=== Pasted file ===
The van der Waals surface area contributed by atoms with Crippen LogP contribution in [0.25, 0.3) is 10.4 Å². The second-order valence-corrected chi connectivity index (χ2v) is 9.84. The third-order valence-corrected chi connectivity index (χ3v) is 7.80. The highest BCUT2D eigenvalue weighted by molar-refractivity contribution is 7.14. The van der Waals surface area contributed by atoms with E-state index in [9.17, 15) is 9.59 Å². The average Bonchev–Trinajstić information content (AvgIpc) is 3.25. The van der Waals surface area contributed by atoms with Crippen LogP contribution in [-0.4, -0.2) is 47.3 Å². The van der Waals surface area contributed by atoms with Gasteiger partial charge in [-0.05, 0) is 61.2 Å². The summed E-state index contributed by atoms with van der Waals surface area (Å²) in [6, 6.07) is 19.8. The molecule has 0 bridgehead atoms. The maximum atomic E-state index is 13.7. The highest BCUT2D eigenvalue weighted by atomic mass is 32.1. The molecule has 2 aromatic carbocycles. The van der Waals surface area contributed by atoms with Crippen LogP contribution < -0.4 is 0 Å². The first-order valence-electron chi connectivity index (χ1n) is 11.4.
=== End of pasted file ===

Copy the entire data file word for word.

The van der Waals surface area contributed by atoms with Crippen LogP contribution in [0.25, 0.3) is 10.4 Å². The second-order valence-corrected chi connectivity index (χ2v) is 9.84. The third-order valence-corrected chi connectivity index (χ3v) is 7.80. The highest BCUT2D eigenvalue weighted by molar-refractivity contribution is 7.14. The van der Waals surface area contributed by atoms with E-state index in [9.17, 15) is 9.59 Å². The average Bonchev–Trinajstić information content (AvgIpc) is 3.25. The van der Waals surface area contributed by atoms with Crippen LogP contribution in [-0.4, -0.2) is 47.3 Å². The van der Waals surface area contributed by atoms with Gasteiger partial charge in [-0.05, 0) is 61.2 Å². The summed E-state index contributed by atoms with van der Waals surface area (Å²) in [6, 6.07) is 19.8. The molecule has 0 bridgehead atoms. The maximum atomic E-state index is 13.7. The highest BCUT2D eigenvalue weighted by atomic mass is 32.1. The molecule has 2 aromatic carbocycles. The van der Waals surface area contributed by atoms with Crippen LogP contribution < -0.4 is 0 Å². The first-order valence-electron chi connectivity index (χ1n) is 11.4.